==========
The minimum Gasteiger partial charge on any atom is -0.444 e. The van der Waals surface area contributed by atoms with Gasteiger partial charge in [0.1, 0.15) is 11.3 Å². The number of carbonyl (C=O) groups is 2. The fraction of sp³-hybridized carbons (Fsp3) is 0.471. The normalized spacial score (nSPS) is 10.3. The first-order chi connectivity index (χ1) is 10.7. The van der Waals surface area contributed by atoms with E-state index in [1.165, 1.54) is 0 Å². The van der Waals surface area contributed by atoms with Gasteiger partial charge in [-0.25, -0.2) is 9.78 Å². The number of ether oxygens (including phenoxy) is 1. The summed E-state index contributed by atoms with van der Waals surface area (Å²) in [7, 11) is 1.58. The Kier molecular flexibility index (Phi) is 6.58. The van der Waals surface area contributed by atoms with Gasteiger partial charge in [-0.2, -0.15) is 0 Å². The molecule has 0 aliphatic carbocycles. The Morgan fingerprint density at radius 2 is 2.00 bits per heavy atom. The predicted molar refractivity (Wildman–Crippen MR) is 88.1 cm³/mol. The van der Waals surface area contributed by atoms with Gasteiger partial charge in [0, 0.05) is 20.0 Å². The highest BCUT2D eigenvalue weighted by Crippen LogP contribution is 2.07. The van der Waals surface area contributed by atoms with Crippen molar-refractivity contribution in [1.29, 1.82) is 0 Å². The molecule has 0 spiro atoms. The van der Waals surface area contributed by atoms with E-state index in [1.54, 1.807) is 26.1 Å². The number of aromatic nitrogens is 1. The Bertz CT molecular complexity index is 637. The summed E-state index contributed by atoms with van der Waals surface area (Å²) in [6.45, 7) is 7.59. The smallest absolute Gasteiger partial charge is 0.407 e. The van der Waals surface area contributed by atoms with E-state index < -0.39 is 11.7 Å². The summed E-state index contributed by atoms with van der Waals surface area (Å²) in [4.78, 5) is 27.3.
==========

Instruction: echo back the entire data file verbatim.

The minimum Gasteiger partial charge on any atom is -0.444 e. The van der Waals surface area contributed by atoms with Gasteiger partial charge in [0.1, 0.15) is 11.3 Å². The number of carbonyl (C=O) groups is 2. The fraction of sp³-hybridized carbons (Fsp3) is 0.471. The normalized spacial score (nSPS) is 10.3. The first-order chi connectivity index (χ1) is 10.7. The van der Waals surface area contributed by atoms with E-state index in [1.165, 1.54) is 0 Å². The van der Waals surface area contributed by atoms with Gasteiger partial charge in [-0.25, -0.2) is 9.78 Å². The number of ether oxygens (including phenoxy) is 1. The summed E-state index contributed by atoms with van der Waals surface area (Å²) in [7, 11) is 1.58. The Kier molecular flexibility index (Phi) is 6.58. The van der Waals surface area contributed by atoms with Gasteiger partial charge in [-0.2, -0.15) is 0 Å². The molecule has 0 aliphatic carbocycles. The Morgan fingerprint density at radius 2 is 2.00 bits per heavy atom. The predicted molar refractivity (Wildman–Crippen MR) is 88.1 cm³/mol. The van der Waals surface area contributed by atoms with Gasteiger partial charge in [0, 0.05) is 20.0 Å². The highest BCUT2D eigenvalue weighted by Crippen LogP contribution is 2.07. The van der Waals surface area contributed by atoms with Crippen molar-refractivity contribution in [1.29, 1.82) is 0 Å². The molecule has 0 spiro atoms. The van der Waals surface area contributed by atoms with E-state index in [1.54, 1.807) is 26.1 Å². The number of aromatic nitrogens is 1. The Bertz CT molecular complexity index is 637. The summed E-state index contributed by atoms with van der Waals surface area (Å²) in [6.45, 7) is 7.59. The smallest absolute Gasteiger partial charge is 0.407 e. The van der Waals surface area contributed by atoms with E-state index < -0.39 is 11.7 Å². The summed E-state index contributed by atoms with van der Waals surface area (Å²) in [4.78, 5) is 27.3.